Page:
My CPE supervisor made a repeated observation during my initial interview with him. “You know,” he said with half a smile, “you think your farts smell like Chanel Number 5.” I was unable to respond to that provocation. That’s what it was, after all, not a rude criticism. He was trying to provoke me into deeper self-reflection on my perfectionism.
It didn’t work – not at that moment, and not during the three months we spent together in that basic quarter of Clinical Pastoral Education. But I see in retrospect that my supervisor was also playing the long game.
Obviously, his words continue to have impact on me and my perspectives. I knew then and I know now that I don’t think for a minute that my flatulence is pleasantly fragrant. But I wanted everyone else to think that was the case, to be taken in by my performance. I was a failure in projecting my false self to anyone but myself. Of course, for most of my years, that was success enough.
“The men and women who are truly filled with light,” Manning writes, “are those who have gazed deeply into the darkness of their own imperfect existence” (page 32). Manning was far more courageous in pursuing that gaze than I am. But I know he’s right. Perhaps that’s another lesson from the little people in the Markan composition. The ones who come to life-changing trust in God are those who have less crap to dig through and discard.
How can I love my neighbor as I have been loved if I don’t trust in that sort of love? That’s what I’m wondering with you in this post. Manning recounts the morning he woke up to the graphic realization that he was “filth” (read one of his books).
It was in the midst of that realization that he began to know God’s love for him “for nothing.” He writes that this Divine love “is never, never, never based on our performance, never conditioned by our moods – of elation or depression. The furious love of God,” Manning declares, “knows no shadow of alteration or change. It is reliable. And always tender” (page 35).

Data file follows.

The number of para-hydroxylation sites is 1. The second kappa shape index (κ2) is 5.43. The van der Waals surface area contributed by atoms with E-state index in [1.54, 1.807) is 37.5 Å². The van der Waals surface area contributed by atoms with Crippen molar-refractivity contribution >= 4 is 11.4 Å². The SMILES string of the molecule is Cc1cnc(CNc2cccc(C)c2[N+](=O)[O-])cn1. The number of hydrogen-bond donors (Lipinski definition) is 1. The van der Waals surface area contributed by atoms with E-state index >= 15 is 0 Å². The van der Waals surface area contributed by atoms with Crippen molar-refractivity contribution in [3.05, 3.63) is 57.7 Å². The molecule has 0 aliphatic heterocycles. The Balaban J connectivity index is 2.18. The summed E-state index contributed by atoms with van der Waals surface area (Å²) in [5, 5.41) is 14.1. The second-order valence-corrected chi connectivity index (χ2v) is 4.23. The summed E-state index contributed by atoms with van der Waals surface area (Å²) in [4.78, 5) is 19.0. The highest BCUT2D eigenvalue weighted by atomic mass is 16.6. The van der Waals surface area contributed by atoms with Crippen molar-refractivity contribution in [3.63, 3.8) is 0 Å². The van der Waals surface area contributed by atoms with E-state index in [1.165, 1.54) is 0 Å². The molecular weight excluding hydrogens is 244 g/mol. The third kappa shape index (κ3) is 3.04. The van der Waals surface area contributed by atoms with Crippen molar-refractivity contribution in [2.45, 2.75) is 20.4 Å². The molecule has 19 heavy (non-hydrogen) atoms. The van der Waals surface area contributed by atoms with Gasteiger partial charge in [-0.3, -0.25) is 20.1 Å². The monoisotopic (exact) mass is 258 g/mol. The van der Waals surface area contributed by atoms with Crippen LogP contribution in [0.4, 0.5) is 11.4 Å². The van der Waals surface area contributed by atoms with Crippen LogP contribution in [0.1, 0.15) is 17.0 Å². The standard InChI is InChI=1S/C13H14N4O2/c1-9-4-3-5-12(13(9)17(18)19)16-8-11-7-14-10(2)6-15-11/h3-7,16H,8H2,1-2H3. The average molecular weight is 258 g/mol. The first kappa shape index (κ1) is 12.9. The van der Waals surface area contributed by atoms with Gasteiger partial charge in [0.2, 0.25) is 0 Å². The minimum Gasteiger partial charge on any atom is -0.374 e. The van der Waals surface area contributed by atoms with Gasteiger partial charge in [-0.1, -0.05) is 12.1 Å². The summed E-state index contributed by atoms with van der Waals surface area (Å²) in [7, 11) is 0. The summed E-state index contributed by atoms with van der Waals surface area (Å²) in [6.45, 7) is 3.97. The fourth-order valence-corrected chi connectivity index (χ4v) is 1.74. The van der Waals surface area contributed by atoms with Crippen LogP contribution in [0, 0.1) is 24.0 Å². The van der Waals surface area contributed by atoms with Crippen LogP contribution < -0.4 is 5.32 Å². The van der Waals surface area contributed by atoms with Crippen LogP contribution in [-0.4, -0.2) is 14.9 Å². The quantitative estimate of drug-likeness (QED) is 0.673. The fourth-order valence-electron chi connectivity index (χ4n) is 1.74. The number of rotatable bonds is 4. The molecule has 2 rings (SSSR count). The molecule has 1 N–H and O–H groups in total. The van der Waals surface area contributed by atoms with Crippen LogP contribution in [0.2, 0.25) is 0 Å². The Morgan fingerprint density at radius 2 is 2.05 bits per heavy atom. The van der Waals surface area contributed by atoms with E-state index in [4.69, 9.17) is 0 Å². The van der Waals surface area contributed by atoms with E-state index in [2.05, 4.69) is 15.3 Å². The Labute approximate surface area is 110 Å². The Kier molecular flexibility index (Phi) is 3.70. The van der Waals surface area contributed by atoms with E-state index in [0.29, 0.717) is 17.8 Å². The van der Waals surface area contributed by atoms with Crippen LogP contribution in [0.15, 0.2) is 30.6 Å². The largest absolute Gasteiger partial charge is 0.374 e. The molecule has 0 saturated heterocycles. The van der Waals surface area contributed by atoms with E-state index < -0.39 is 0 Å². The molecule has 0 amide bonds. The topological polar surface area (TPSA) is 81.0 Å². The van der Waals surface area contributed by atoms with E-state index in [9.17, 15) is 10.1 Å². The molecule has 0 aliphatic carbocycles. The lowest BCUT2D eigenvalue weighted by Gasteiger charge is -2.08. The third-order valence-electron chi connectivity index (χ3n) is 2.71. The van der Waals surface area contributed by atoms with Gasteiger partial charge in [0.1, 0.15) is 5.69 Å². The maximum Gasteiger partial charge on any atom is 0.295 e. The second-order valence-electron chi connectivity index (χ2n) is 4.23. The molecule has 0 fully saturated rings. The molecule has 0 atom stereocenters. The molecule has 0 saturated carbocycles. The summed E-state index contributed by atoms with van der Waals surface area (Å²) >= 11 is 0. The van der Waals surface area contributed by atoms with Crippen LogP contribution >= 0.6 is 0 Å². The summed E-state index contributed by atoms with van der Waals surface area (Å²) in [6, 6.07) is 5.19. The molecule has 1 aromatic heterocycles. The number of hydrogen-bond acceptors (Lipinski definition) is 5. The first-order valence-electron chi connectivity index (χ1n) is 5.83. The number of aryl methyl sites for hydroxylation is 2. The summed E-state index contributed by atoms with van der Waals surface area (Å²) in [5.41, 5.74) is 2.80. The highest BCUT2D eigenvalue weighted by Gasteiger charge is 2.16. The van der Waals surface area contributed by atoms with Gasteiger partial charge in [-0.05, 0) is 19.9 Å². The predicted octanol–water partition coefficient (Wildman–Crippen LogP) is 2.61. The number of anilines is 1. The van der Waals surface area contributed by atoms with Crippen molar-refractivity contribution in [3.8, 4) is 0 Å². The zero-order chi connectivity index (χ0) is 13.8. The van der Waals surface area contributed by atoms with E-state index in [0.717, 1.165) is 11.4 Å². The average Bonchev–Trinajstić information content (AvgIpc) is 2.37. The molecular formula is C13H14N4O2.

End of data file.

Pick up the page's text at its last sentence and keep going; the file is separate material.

Martin Luther’s theology is typically described with the polarity of faith versus works. But Luther’s description of his personal epiphany is not framed with those notions. Instead, Luther describes his relationship with God in terms of love versus hate. That means something.
If God demands perfect righteousness as a condition for Divine Love, then, Luther thought, we are all lost. He came to his monastic practice and his theological studies with the accepted notion of the “righteousness of God.” This term meant a certain of moral and ethical purity that would qualify one for a relationship with God.
Since no human being could achieve that standard, the medieval penitential system was created to remedy the deficiency. Humans could call upon the surplus in the treasury of merits accumulated Christ and the saints to make up the indebtedness of your run-of-the-mill sinner. With the right rituals and responses, the books could be balanced, and life could go on.
For Luther, this system was not adequate. He was, in his own estimation, an impeccable monk. He engaged in hours and hours of confession and heroic efforts at making satisfaction for his sins. He was so resolute and thorough in his efforts that he wore out his confessor, Father Staupitz. The good father is reputed to have complained to Luther, “Martin, either accept the absolution or get some new sins!”
New sins wouldn’t do it for Luther. He had to get “a new God.” Not that Luther created a new divinity for our worship. Instead, he returned to the God and Father of Jesus Christ – the God who loves nothing into something, who loves for nothing in order to give the beloved everything.